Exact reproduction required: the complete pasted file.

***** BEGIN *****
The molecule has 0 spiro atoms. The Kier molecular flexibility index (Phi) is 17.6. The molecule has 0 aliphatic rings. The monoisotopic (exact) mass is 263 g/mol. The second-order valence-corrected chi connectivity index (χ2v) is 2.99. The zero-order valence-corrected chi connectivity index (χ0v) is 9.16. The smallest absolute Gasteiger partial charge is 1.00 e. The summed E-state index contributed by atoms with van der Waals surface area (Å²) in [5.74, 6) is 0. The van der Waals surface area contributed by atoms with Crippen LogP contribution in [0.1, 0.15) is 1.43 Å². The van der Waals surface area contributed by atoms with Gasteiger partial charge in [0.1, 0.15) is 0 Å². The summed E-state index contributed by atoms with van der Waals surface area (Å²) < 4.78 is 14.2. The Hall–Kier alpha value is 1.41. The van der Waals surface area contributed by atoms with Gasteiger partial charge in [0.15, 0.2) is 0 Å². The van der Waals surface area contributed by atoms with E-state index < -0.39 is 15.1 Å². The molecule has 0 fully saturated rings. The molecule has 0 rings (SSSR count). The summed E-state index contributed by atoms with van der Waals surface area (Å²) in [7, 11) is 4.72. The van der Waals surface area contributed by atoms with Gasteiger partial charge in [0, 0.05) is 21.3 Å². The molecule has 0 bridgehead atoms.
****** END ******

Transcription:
The molecule has 0 spiro atoms. The Kier molecular flexibility index (Phi) is 17.6. The molecule has 0 aliphatic rings. The monoisotopic (exact) mass is 263 g/mol. The second-order valence-corrected chi connectivity index (χ2v) is 2.99. The zero-order valence-corrected chi connectivity index (χ0v) is 9.16. The smallest absolute Gasteiger partial charge is 1.00 e. The summed E-state index contributed by atoms with van der Waals surface area (Å²) in [5.74, 6) is 0. The van der Waals surface area contributed by atoms with Crippen LogP contribution in [0.1, 0.15) is 1.43 Å². The van der Waals surface area contributed by atoms with Gasteiger partial charge in [0.1, 0.15) is 0 Å². The summed E-state index contributed by atoms with van der Waals surface area (Å²) < 4.78 is 14.2. The Hall–Kier alpha value is 1.41. The van der Waals surface area contributed by atoms with Gasteiger partial charge in [0.15, 0.2) is 0 Å². The van der Waals surface area contributed by atoms with E-state index < -0.39 is 15.1 Å². The molecule has 0 fully saturated rings. The molecule has 0 rings (SSSR count). The summed E-state index contributed by atoms with van der Waals surface area (Å²) in [7, 11) is 4.72. The van der Waals surface area contributed by atoms with Gasteiger partial charge in [0, 0.05) is 21.3 Å². The molecule has 0 bridgehead atoms.